Inside WashU’s Quantum Quest

Arts & Sciences scholars are teaming up with researchers across WashU to develop new tools to probe the fundamental forces that shape our world.

Quantum is a fascinating (if a bit mysterious) field that unites scholars across the natural sciences. While much of quantum science remains fantastical and futuristic, WashU researchers are already establishing themselves as pioneers in the field. Their quantum-powered advances — microscopes that can “see” magnetic fields and other properties, and diamond sensors that can track the most basic activities of living cells — could transform many areas of science and society. 

“We’re working across disciplines and finding exciting new places to employ quantum technologies,” said Kater Murch, the Charles M. Hohenberg Professor of Physics. 

We asked some of WashU’s brightest minds to tell us about their work and how it's shaping the future.

What is quantum science?

Quantum research investigates the stuff that happens at the super-small scale, such as the forces between atoms and the behavior of electrons. At this level, nature often acts in ways that strain comprehension — even for scientists! 

Here’s one example: quantum physics tells us light and matter take forms that are both particles and waves, an impossible-to-visualize dual existence that can only be described by math. 

“Quantum science seems magical because it defies our experience of the world,” said Sophia Hayes, professor of chemistry. 

Where is quantum research happening at WashU?

Much of the quantum research at WashU is taking place through the Center for Quantum Leaps, a signature initiative of the Arts & Sciences Strategic Plan. Launched in 2022 after years of planning, the CQL is working to pursue novel research in the areas of astrophysics, quantum devices, and quantum computing algorithm development. To create this quantum powerhouse, the university recruited some of the top scholars in the field and gave them the resources they needed to pursue groundbreaking science.

“The Center for Quantum Leaps is positioning WashU to be at the forefront of quantum research,” said Feng Sheng Hu, the Richard G. Engelsmann Dean of Arts & Sciences. “Our exceptional scholars are collaborating to pursue novel lines of inquiry that will profoundly reshape our knowledge and application of science, medicine, and technology.”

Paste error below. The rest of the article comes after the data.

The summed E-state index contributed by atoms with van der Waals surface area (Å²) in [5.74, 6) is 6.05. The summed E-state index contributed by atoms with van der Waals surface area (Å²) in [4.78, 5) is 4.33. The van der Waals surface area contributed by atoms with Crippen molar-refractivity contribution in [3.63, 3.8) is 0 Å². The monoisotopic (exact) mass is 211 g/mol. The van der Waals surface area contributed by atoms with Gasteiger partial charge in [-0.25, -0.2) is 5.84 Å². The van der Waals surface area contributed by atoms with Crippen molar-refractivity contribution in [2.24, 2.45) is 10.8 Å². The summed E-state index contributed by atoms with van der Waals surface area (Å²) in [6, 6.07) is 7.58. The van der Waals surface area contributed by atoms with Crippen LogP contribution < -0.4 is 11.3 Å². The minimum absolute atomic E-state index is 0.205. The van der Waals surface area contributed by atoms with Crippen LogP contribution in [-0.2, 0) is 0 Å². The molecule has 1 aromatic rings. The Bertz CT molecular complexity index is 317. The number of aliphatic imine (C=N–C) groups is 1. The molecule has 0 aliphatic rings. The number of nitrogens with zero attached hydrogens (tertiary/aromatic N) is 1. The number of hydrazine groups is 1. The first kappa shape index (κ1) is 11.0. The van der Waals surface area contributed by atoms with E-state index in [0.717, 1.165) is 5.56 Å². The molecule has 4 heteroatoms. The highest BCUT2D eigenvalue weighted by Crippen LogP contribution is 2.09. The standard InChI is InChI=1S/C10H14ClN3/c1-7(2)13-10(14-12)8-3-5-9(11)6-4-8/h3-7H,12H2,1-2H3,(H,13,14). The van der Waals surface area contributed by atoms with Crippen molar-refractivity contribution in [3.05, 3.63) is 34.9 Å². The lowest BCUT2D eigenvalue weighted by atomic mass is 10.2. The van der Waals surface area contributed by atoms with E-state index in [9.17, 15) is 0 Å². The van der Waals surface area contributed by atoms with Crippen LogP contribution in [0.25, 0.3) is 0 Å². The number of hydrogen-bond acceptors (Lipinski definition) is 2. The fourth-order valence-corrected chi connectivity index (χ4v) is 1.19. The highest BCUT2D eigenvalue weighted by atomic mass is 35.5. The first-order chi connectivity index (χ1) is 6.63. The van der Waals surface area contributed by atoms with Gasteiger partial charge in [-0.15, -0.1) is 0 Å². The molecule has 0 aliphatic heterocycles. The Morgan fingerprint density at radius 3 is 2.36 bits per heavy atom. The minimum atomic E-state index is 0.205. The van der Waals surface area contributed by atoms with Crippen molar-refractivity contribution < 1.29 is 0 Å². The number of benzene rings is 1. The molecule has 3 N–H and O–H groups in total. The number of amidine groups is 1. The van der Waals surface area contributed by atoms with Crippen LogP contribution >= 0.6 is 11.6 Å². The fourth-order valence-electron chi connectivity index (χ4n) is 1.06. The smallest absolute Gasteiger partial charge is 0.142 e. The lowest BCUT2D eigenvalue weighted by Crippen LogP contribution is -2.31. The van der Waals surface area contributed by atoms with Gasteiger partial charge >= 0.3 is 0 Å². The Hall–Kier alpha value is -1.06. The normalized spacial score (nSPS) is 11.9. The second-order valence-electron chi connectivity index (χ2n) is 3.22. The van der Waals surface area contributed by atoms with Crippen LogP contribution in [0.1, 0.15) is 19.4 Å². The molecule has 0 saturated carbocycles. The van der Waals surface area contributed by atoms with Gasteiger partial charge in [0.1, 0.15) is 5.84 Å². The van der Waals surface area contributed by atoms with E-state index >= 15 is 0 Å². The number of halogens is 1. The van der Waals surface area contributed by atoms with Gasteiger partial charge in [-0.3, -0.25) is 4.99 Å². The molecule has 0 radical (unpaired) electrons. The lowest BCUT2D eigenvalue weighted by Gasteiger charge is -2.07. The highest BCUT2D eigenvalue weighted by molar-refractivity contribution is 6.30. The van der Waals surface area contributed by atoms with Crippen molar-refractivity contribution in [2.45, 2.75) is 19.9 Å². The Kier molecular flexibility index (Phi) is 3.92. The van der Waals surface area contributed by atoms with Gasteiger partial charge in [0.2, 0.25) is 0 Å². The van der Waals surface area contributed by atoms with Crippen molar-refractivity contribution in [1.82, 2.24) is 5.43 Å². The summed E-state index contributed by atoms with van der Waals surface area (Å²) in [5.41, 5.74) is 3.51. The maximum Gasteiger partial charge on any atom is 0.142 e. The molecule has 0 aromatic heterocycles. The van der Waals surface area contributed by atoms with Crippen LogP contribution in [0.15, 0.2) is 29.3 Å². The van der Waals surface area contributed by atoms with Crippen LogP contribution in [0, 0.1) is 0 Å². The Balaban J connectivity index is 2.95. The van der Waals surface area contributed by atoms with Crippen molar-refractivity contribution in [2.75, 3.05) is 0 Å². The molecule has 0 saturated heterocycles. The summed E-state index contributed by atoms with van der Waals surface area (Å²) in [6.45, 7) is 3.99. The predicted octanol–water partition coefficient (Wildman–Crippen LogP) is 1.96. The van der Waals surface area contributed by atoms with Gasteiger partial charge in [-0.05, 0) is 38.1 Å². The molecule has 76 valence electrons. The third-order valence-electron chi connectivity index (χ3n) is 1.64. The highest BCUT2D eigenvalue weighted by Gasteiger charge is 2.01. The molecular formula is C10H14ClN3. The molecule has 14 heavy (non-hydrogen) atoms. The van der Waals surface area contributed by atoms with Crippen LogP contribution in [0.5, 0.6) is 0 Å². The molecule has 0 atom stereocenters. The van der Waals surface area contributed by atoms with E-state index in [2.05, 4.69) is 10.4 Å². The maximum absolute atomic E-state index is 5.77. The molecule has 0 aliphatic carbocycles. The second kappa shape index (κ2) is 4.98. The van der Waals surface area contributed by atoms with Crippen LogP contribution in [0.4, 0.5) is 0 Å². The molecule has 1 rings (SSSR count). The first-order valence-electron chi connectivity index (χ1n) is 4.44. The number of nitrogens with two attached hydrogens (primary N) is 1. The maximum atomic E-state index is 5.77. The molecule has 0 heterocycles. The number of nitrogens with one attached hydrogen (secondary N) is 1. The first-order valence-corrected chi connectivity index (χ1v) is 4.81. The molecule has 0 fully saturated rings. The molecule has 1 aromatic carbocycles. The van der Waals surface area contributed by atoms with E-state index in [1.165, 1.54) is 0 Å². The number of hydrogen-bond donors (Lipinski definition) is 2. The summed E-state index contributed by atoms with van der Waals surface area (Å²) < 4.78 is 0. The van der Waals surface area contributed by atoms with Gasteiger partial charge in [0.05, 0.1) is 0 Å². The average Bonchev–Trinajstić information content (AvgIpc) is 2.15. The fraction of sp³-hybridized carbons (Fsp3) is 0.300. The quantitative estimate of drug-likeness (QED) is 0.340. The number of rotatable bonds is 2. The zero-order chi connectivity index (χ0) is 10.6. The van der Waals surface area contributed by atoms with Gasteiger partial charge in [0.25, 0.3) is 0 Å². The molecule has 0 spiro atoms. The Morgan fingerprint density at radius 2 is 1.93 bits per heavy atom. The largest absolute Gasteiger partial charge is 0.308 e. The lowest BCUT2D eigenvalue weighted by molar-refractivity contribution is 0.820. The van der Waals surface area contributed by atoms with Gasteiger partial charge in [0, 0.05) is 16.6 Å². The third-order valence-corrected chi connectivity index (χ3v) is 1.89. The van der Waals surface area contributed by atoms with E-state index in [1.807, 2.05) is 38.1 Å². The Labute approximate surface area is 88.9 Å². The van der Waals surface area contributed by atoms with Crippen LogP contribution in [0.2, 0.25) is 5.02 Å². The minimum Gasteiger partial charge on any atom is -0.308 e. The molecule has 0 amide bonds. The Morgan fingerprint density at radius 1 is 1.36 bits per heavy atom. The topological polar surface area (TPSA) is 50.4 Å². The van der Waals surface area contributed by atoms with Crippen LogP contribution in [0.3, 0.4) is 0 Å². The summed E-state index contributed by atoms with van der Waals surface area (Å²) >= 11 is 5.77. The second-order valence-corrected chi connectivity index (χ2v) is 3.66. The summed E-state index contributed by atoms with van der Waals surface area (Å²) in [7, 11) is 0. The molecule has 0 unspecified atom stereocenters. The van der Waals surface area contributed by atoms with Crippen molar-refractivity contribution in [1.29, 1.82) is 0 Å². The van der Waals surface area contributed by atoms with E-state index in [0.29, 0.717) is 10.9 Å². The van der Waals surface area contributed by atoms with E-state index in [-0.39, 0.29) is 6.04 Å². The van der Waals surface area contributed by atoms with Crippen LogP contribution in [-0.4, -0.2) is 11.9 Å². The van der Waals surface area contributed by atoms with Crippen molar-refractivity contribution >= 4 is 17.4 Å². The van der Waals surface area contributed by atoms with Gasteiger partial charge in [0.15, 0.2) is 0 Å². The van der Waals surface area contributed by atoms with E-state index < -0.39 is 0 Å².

Because quantum science can be applied to so many fields, Arts & Sciences researchers frequently collaborate with the School of Medicine, the McKelvey School of Engineering, and the McDonnell Center for the Space Sciences.

“The collaborative culture of WashU makes it an ideal environment for quantum advances,” Murch said.

Will WashU’s quantum research have a direct impact on St. Louis?

Yes. A team of WashU scientists — Kater Murch, Sophia Hayes, and Erik Henriksen of Arts & Sciences and Sheretta Butler-Barnes of the Brown School — received a $3 million grant from the National Science Foundation to create a graduate student training program for aspiring scientists and educators who want to explore careers in quantum sensing. 

The program, Linking Quantum Sensing Technologies across Disciplines, will connect quantum-minded researchers at St. Louis-area companies with educators at WashU, the University of Missouri-St. Louis, Saint Louis University, and Harris-Stowe State University to develop a network of experts who can make St. Louis a national leader in quantum sensing. 

The goal, Hayes said, is to build a diverse, quantum-technology-enabled workforce that can lead innovation in St. Louis and beyond.

What are some potential applications of quantum science?

WashU scientists are focusing on three game-changing uses of quantum science: sensing, computing, and, eventually, communication. 

Researchers have already made great strides in pushing the boundaries of quantum sensing. Using various devices and approaches, they can harness quantum phenomena to measure and detect novel properties of atoms and molecules in anything from a rock to a human cell. These technologies allow scientists to see infinitesimal properties that would be invisible to even the most powerful conventional microscopes. 

“Everybody agrees quantum sensing is going to provide transformative advantages,” Murch said. “We just have to find the right ways to use it and do the engineering to make it possible.”

WashU's quantum diamond microscope features nanodiamonds modified by scientists to be extremely sensitive to outside forces.

What kinds of devices are used for quantum sensing?

Ever heard of a microscope powered by diamonds? WashU has two. Chong Zu and Shankar Mukherji, both assistant professors of physics, helped build one of the university’s quantum diamond microscopes, cutting-edge devices using quantum principles to offer insights far beyond the reach of typical optical microscopes.

The WashU-built microscope, completed in spring 2023, features nanodiamonds that scientists blasted with beams of nitrogen. These rays knock out atoms of carbon, leaving vacant spaces in the diamond that quickly fill with electrons extremely sensitive to outside forces, including temperature and magnetism. By tracking how the electrons in the nanodiamond respond to their environment, researchers can see the world with new levels of precision. “You can get images of magnetic fields at a nanoscale, which is unique,” Zu said.